Gyms, Fitness Studios, Movie Theaters and Museums Can Reopen on May 15

Gov. Bullock’s updated Phase 1 guidelines require strict capacity limitations and other restrictions

By Beacon Staff
Weights at a fitness studio. Beacon File Photo

Gov. Steve Bullock announced today additional Phase 1 reopening guidelines that will give gyms and gym pools, fitness studios, movie theaters and museums the option to reopen beginning May 15 as long as they adhere to criteria limiting capacity, requiring social distancing and imposing thorough sanitation requirements.

Those entities were previously barred from reopening during Phase 1 under the governor’s original plan. Other places of assembly will remain closed, including performance theaters, concert halls, bowling alleys, bingo halls, music halls and pools that are not located in gyms or licensed public accommodations.

Bullock’s office said the guidelines were developed with input from local public health officials.

“In consultation with public health experts, we have determined that these businesses can carefully reopen under strict capacity, social distancing, and sanitation guidelines,” Bullock said in a May 7 statement. “As Montana continues to aggressively manage the virus and we move forward with the plan to reopen, I am again reminding Montanans that social distancing is vital to continue curbing the virus. All of us must do our part to stay open and stay on a path of decline in positive cases.”

The new guidelines allow fitness studios, gyms and gym pools to begin operating on May 15 at 50 percent capacity and with strict guidelines, “including requiring staff to sanitize frequently touched areas and equipment during hours of operation, train workers on symptoms and handwashing technique as well as posting relevant signage instructing members with symptoms to stay home.”

“Hand sanitizer must be available, employees should wear masks and guests should wear masks when possible,” the guidelines state.

A six-foot distance must also be maintained between equipment and in locker rooms. Personal training may be allowed if social distancing can be maintained. Indoor group classes are prohibited, while outdoor group classes can be conducted as long as social distancing is maintained “and in groups of 10 or fewer if appropriate physical distancing is not possible.”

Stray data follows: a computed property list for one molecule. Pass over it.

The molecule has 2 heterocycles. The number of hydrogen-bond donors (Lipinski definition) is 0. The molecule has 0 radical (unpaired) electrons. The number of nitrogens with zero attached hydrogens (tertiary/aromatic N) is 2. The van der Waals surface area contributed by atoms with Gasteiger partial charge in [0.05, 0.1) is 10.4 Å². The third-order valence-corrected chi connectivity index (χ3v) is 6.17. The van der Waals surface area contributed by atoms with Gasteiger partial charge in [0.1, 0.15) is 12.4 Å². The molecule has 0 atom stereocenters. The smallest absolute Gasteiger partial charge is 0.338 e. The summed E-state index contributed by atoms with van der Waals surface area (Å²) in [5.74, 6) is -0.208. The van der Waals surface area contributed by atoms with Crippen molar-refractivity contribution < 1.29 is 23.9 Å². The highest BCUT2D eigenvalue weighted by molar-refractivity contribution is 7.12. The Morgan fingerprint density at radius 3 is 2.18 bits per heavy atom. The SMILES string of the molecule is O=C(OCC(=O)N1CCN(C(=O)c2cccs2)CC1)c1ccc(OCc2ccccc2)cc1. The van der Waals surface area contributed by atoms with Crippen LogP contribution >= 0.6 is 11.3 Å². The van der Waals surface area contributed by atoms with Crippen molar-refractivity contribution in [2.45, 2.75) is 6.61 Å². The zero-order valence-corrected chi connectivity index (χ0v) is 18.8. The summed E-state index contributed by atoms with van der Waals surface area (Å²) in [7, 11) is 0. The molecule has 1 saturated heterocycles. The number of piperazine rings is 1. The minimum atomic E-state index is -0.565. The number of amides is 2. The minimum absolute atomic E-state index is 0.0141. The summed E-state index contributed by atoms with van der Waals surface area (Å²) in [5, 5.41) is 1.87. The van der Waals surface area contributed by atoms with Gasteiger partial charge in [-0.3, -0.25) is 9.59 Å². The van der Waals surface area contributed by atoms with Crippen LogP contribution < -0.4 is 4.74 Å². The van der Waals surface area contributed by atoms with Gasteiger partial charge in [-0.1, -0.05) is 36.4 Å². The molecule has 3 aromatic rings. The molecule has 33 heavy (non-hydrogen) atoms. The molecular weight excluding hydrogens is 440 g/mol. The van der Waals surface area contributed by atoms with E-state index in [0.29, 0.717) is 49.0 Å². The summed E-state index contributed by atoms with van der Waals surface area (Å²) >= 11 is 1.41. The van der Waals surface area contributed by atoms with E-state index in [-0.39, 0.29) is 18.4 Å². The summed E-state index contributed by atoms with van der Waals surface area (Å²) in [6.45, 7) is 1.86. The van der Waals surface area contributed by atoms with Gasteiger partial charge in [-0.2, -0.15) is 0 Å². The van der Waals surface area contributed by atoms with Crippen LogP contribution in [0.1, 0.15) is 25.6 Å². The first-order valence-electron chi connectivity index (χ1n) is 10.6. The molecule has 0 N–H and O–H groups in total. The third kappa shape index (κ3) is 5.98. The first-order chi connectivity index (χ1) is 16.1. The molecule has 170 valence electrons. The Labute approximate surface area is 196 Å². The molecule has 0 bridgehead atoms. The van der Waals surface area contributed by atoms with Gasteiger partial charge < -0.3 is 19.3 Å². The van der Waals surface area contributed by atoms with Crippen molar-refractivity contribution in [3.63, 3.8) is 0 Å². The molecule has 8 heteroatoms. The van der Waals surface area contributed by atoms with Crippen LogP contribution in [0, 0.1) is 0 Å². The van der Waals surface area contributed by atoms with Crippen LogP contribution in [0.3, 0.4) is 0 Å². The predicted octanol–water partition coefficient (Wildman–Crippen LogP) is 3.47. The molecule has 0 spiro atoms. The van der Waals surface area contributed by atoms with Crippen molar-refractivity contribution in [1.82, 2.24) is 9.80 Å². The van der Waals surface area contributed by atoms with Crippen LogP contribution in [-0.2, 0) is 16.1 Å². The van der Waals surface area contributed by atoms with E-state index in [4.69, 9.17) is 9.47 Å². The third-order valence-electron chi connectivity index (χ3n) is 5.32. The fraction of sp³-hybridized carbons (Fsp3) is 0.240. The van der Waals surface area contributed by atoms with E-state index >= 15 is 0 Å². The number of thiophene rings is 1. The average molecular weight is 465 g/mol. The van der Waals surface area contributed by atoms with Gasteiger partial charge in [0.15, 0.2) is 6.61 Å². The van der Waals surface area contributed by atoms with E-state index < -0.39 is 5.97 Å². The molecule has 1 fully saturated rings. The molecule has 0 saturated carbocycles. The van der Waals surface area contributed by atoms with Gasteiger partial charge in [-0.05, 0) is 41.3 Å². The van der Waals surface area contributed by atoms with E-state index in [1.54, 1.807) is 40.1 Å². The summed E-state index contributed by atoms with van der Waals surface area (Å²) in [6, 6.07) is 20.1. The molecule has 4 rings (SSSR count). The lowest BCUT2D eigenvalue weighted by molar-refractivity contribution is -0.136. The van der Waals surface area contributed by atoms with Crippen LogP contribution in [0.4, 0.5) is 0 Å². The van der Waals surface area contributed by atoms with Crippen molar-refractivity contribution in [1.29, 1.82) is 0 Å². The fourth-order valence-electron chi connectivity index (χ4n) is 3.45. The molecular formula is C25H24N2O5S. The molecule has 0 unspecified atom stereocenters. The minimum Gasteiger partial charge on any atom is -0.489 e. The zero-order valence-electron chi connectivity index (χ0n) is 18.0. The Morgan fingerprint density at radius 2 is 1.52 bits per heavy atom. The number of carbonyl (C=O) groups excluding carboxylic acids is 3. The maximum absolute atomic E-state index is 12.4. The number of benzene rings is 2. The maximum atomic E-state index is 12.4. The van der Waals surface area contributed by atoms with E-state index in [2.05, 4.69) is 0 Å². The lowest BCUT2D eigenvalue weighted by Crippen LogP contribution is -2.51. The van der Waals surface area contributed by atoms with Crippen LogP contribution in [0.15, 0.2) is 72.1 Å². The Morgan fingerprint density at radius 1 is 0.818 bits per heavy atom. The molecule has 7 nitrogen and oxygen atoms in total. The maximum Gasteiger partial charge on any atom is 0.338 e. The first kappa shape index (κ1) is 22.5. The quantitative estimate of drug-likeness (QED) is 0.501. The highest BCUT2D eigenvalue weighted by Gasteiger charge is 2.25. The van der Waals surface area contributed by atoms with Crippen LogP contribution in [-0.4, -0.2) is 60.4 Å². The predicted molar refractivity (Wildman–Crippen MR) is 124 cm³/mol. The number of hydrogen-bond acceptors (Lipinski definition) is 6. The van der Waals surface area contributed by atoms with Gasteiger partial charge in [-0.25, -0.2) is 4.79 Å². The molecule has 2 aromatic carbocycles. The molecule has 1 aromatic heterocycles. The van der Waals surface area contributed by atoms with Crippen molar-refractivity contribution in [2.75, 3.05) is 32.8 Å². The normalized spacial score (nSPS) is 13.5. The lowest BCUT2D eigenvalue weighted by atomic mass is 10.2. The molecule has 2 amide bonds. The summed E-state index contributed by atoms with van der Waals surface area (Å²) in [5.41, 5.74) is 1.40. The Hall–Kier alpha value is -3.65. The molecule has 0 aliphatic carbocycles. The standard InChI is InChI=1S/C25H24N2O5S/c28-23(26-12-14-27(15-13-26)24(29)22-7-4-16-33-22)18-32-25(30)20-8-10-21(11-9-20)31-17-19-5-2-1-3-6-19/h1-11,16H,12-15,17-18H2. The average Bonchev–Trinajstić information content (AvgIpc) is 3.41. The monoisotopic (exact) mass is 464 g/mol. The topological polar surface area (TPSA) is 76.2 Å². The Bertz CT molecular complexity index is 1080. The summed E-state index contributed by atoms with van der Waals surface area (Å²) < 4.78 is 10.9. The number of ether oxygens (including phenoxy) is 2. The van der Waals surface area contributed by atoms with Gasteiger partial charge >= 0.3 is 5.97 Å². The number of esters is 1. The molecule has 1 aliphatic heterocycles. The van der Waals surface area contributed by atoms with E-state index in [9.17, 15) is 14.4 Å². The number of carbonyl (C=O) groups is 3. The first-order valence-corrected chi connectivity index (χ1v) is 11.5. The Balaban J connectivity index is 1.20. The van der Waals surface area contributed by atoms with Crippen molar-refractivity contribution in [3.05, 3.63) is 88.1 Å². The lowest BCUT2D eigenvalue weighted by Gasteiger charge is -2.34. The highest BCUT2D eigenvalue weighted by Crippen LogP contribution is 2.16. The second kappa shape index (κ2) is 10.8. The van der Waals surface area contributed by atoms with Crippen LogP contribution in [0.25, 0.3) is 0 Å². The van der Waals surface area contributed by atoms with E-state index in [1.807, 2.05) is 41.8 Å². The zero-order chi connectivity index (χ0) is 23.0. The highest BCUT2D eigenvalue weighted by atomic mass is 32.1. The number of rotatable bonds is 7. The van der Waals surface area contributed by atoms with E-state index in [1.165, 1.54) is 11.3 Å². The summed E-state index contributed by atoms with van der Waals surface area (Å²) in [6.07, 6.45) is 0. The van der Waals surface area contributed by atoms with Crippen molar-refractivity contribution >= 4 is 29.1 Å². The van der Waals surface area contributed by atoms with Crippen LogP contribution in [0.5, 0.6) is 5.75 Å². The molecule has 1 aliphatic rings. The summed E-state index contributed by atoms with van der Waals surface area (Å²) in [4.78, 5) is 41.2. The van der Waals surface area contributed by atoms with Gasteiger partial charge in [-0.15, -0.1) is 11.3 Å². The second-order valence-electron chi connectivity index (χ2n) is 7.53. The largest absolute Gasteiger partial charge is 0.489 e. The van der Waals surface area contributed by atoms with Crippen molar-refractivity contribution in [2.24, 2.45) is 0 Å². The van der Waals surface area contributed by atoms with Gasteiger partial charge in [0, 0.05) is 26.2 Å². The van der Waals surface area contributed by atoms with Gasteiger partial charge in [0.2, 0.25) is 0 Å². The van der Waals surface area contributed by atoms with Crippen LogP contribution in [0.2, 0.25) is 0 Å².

“Health and wellness has always been our goal, and the advent of the coronavirus has only sharpened that focus,” Doug Mahlum of the Montana Athletic Club in Bigfork said in a statement. “Our commitment is to our members, and our communities, keeping them safe. The protocols established by the state and the fitness industry will be instrumental in this endeavor. We want to bring back the physical and mental well-being of Montanans, get past this pandemic and return to what we do best – helping you stay fit and healthy.”

Gym pools are allowed to operate at half capacity. Bullock’s office said the CDC has indicated that properly maintained pool water inactivates the virus.

“It is critical that pools that have shut down during this time or reduced maintenance follow proper reopening procedures and sampling to ensure the water is safe for use before opening,” the guidelines state. “In the event a confirmed COVID-19 case is associated with a facility the facility should clean in accordance with CDC’s facility environmental cleaning procedures for workout areas, seating, locker rooms, and other areas of the establishment frequented by swimmers.”

Pool classes may continue if social distancing can be observed, and swimmers should maintain a six-foot distance in the pool at all times. Pools at licensed public accommodations — including hotels, motels, bed and breakfasts and tourist homes — can operate at half capacity and with additional social distancing and safety measures.

Non-tactile museums and movie theaters will be allowed to open under the updated guidance. Interactive museums or museums that allow touch interactions and displays and live performance theaters cannot operate.

Museums and theaters must keep their capacity at 50 percent and maintain six feet between non-family members or the immediate party. Signage must be posted instructing those who have COVID-19-related symptoms to stay home. Facilities must increase cleaning and sanitizing of frequently touched surfaces and control customer flow to maximize distancing.

Hand sanitizer or hand-washing stations must be available, and each venue should create and implement a written COVID-19 response plan. The guidelines state that cleaning and sanitizing should be completed no less than every two hours. Facilities should install shielding between workers and attendees whenever possible.

Theaters should increase the cleaning time period between showings to ensure that commonly touched areas such as arm rests and railings are cleaned frequently. Ushers should also monitor and enforce social distancing. At museums, gift shops are also limited to 50 percent capacity.

The guidelines state that gatherings should continue to be avoided in groups of more than 10 people in circumstances that do not readily allow for appropriate physical distancing. Senior living and assisted-living facilities must continue to restrict visitors. The 14-day travel quarantine remains in effect.

All the businesses allowed to reopen on May 15 are also subject to other requirements. The full guidance will be posted at covid19.mt.gov.

“So far, Montana businesses and customers are working together to practice the social distancing and hygiene measures necessary to restart our economy, restore our collective sense of well-being and keep each other safe,” John Felton, president and CEO of RiverStone Health, a health clinic in Billings, said in a statement accompanying Bullock’s announcement of the updated guidelines. “I am confident we will all do our part during this important next step.”

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